Expected Utility: Theory & Formula

Instructor: James Walsh

M.B.A. Veteran Business and Economics teacher at a number of community colleges and in the for profit sector.

This lesson will introduce expected utility theory. It states that under conditions of uncertainty, the correct choice between alternatives is the one that maximizes utility. An illustration, formula and calculation will follow.

A Big Decision

Justin is a hotshot salesman for a technology company. Business is booming, and he has been approached by other companies about changing jobs. He has two interesting offers on the table. His wife, Maria, tells him to go with the job that offers the most money. But for Justin, it's not that simple.

The first job offer is with a company that makes robots. The technology is very advanced, so they pay their salespeople a salary. They will start Justin off at $6,000 per month, which is more than he makes now. The other company will pay $2,000 per month in salary, but they have a bonus system: If Justin sells his quota of software systems, the pay goes up to $10,000 a month. 'Wow!' says Maria. 'We could take some amazing vacations with that kind of money!'

Now Justin and Maria have a decision to make. Justin learned a lot about statistics and math when he was in college, but he needs Maria's help to do the calculations he is thinking about. He wants to take an analytical approach to making this decision.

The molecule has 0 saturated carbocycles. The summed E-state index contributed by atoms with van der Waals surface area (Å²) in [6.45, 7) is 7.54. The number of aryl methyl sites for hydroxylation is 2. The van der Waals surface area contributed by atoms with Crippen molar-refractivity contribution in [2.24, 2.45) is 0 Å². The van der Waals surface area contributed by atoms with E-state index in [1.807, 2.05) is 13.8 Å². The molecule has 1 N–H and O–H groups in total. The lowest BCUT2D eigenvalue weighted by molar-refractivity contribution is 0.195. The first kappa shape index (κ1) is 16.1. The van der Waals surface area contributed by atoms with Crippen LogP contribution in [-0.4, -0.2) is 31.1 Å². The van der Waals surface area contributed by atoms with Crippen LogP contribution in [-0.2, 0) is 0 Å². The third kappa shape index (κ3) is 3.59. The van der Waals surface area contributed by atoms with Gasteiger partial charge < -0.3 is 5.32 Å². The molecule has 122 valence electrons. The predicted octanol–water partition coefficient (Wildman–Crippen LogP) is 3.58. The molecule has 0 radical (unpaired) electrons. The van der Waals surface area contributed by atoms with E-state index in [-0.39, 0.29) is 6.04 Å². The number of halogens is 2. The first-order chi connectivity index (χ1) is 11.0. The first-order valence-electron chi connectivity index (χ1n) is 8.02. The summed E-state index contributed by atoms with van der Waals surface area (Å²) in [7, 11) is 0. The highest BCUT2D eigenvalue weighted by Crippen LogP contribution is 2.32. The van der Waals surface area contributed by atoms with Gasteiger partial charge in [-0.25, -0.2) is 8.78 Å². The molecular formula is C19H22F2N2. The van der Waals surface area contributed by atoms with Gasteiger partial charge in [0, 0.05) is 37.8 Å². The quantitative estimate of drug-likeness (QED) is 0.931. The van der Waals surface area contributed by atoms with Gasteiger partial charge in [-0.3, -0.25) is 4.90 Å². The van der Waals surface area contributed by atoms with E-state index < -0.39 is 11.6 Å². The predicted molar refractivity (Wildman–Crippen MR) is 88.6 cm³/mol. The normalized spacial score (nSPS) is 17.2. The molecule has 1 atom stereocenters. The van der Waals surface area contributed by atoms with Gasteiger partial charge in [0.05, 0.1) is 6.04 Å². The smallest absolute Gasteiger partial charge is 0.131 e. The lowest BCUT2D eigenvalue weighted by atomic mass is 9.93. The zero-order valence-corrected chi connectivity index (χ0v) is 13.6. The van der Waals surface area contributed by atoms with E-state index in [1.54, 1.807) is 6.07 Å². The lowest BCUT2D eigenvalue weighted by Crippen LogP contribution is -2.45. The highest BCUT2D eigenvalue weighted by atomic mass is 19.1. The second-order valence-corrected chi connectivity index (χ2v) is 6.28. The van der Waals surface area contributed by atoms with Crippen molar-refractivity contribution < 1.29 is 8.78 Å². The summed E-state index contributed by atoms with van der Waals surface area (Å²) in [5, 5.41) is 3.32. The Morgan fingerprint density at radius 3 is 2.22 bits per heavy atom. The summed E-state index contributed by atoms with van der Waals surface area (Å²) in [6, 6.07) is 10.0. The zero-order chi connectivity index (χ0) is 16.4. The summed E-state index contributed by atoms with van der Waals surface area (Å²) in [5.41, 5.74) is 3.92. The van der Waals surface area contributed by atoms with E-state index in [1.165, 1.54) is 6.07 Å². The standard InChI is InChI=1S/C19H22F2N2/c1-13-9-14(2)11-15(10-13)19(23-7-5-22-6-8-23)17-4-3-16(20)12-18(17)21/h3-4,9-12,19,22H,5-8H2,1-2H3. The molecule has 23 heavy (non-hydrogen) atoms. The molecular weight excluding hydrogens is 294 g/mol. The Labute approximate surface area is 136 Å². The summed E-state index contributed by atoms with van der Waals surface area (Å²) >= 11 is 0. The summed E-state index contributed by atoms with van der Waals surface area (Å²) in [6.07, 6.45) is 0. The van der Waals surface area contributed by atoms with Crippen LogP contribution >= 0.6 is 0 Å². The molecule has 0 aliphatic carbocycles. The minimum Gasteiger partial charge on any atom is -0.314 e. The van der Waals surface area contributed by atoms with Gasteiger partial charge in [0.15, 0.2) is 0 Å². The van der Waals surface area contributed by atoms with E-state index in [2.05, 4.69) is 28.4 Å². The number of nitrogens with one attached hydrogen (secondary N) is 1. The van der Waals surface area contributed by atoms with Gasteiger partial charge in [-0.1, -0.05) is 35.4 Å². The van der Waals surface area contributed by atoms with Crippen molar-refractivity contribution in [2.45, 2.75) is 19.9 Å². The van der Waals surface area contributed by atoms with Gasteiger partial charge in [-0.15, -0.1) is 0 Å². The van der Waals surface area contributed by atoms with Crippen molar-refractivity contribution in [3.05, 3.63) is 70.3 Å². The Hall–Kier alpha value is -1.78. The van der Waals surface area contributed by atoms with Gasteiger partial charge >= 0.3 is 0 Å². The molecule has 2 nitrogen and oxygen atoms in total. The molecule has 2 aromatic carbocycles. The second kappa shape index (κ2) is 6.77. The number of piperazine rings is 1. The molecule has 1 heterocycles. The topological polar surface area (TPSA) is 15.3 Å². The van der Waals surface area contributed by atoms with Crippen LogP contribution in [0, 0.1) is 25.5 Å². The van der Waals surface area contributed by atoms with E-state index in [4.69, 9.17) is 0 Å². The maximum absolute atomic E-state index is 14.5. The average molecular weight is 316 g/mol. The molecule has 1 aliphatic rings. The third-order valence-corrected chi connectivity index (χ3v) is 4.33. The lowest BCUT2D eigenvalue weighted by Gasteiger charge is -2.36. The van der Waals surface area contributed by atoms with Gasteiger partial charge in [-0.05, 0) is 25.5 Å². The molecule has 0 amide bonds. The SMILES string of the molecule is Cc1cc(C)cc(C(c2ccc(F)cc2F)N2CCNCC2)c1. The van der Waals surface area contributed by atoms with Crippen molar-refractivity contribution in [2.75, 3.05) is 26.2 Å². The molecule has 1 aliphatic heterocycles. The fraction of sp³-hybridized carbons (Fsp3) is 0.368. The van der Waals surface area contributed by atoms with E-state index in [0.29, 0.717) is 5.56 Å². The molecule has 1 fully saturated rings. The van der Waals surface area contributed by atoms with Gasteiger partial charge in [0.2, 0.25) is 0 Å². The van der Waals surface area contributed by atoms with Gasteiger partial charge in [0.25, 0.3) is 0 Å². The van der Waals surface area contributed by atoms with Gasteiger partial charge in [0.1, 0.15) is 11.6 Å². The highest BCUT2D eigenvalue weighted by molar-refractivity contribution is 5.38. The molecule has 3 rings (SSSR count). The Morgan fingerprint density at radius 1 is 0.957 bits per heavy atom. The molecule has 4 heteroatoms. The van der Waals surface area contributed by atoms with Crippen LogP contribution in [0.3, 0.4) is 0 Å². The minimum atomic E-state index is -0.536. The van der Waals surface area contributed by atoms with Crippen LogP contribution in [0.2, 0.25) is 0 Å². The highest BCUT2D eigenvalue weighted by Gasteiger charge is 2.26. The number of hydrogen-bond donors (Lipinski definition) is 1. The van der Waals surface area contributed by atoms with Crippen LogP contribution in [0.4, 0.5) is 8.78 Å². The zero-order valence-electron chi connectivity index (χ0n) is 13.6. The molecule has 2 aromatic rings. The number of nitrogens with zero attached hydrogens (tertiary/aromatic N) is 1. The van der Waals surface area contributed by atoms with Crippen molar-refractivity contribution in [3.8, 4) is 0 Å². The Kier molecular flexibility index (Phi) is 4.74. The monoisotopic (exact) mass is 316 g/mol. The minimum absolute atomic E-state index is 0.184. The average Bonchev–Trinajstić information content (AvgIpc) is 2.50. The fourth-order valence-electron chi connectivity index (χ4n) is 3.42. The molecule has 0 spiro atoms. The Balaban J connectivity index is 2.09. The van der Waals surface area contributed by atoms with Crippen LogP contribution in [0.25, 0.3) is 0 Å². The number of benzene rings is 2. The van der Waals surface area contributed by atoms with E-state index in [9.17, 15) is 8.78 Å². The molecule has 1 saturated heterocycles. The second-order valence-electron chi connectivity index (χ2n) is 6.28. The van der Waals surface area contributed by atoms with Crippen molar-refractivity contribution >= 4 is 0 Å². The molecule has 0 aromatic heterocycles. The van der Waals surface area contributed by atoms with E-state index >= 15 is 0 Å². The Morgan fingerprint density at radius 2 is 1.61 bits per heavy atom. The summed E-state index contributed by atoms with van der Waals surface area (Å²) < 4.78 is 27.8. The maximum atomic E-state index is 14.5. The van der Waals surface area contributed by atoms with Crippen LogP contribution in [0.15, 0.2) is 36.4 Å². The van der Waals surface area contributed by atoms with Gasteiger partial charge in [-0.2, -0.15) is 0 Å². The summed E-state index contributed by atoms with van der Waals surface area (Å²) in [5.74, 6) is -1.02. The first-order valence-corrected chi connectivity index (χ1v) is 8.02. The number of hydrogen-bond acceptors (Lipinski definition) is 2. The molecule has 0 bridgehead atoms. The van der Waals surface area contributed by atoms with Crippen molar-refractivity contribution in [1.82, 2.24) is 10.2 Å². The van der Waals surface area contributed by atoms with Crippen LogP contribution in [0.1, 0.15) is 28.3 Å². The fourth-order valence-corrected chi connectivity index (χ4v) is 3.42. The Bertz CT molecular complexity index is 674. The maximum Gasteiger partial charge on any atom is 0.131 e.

Expected Value and Expected Utility

Justin thinks there is a 50% chance of making the bonus each month. He wants to approach this in terms of the expected value of what he will make. He thinks he will make $2,000 a month half the time, and $10,000 the other half from the software job. They can be weighted equally and he can just take an average. $2,000 + $10,000 = $12,000. Divide that by two and his expected income is $6,000, which is exactly the same as his expected income from the robot company.

Maria thinks something is missing, though. If we just measure this by dollars, we are missing the part where dollars are not all valued the same. The first dollars that Justin makes go toward paying the rent and buying food, making them extremely valuable dollars.

After that, the principle of diminishing marginal utility sets in. Additional dollars will be used for things like ball games and vacations. Vacations may be fun, but they aren't as important as paying the rent and eating! So the value of additional dollars earned diminishes.

Expected Utility Theory

Justin and Maria can bring in the concept of expected utility to better solve their dilemma. When facing a decision with uncertainty, expected utility theory states they should choose the alternative that offers the most utility. Using the utility, or satisfaction they will receive, instead of just dollars will allow a more accurate decision.

To determine this, Justin and Maria can take the pay amounts from these jobs and decide what the different amounts are worth to them, then apply the formula to get the expected utility from each job. Utility is a subjective concept: everyone can place a different value on how much satisfaction, or utility, a given outcome will provide. So Justin and Maria can tailor this to their own situation.

That first $2,000 is very valuable, Maria says, because it goes to pay the rent and buy food. We will assign it 20 units of utility. The additional dollars up to $6,000 are worth quite a bit less, so we will assign $6,000 a total of 45 units. Finally, the additional dollars from $6,000 to $10,000 are worth even less, so we will make $10,000 worth 60 units of utility.

Expected Utility Formula and Calculation

Justin wants to plug their ideas into the expected utility formula now and see which job will maximize their utility. The formula for the expected utility from choice (C) is:

EU(C) = (PA * UA) + (PB * UB) ……. (PZ * UZ)

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